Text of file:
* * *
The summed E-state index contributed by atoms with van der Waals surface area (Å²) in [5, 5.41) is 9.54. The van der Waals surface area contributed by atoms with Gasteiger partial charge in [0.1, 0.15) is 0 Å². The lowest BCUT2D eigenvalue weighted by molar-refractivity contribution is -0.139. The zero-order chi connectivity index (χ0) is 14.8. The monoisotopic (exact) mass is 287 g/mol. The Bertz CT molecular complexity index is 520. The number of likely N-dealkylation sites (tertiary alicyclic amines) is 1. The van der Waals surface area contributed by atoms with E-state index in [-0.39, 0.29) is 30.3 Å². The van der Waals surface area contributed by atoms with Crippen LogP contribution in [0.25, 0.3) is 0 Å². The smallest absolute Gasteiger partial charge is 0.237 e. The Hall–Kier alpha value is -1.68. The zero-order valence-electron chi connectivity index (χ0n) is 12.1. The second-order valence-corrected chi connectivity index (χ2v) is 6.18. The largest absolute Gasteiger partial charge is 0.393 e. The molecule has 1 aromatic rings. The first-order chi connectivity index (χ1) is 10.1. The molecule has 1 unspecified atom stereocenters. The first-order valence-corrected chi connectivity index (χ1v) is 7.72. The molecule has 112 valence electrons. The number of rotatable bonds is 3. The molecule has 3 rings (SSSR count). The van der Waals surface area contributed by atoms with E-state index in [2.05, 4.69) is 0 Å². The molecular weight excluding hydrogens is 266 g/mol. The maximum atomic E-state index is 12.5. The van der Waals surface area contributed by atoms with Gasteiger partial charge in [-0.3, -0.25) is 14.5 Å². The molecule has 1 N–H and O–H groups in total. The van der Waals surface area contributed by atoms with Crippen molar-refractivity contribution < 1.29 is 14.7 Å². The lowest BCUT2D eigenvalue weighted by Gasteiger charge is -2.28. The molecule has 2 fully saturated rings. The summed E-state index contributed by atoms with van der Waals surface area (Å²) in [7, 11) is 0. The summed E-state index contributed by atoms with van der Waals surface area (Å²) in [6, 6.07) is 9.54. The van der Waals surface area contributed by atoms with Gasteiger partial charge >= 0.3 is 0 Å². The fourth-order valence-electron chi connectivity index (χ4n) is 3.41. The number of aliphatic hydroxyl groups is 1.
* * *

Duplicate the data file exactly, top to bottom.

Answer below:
The summed E-state index contributed by atoms with van der Waals surface area (Å²) in [5, 5.41) is 9.54. The van der Waals surface area contributed by atoms with Gasteiger partial charge in [0.1, 0.15) is 0 Å². The lowest BCUT2D eigenvalue weighted by molar-refractivity contribution is -0.139. The zero-order chi connectivity index (χ0) is 14.8. The monoisotopic (exact) mass is 287 g/mol. The Bertz CT molecular complexity index is 520. The number of likely N-dealkylation sites (tertiary alicyclic amines) is 1. The van der Waals surface area contributed by atoms with E-state index in [-0.39, 0.29) is 30.3 Å². The van der Waals surface area contributed by atoms with Crippen LogP contribution in [0.25, 0.3) is 0 Å². The smallest absolute Gasteiger partial charge is 0.237 e. The Hall–Kier alpha value is -1.68. The zero-order valence-electron chi connectivity index (χ0n) is 12.1. The second-order valence-corrected chi connectivity index (χ2v) is 6.18. The largest absolute Gasteiger partial charge is 0.393 e. The molecule has 1 aromatic rings. The first-order chi connectivity index (χ1) is 10.1. The molecule has 1 unspecified atom stereocenters. The first-order valence-corrected chi connectivity index (χ1v) is 7.72. The molecule has 112 valence electrons. The number of rotatable bonds is 3. The molecule has 3 rings (SSSR count). The van der Waals surface area contributed by atoms with E-state index in [2.05, 4.69) is 0 Å². The molecular weight excluding hydrogens is 266 g/mol. The maximum atomic E-state index is 12.5. The van der Waals surface area contributed by atoms with Gasteiger partial charge in [-0.3, -0.25) is 14.5 Å². The molecule has 1 N–H and O–H groups in total. The van der Waals surface area contributed by atoms with Crippen molar-refractivity contribution < 1.29 is 14.7 Å². The lowest BCUT2D eigenvalue weighted by Gasteiger charge is -2.28. The molecule has 2 fully saturated rings. The summed E-state index contributed by atoms with van der Waals surface area (Å²) in [7, 11) is 0. The summed E-state index contributed by atoms with van der Waals surface area (Å²) in [6, 6.07) is 9.54. The van der Waals surface area contributed by atoms with Gasteiger partial charge >= 0.3 is 0 Å². The fourth-order valence-electron chi connectivity index (χ4n) is 3.41. The number of aliphatic hydroxyl groups is 1.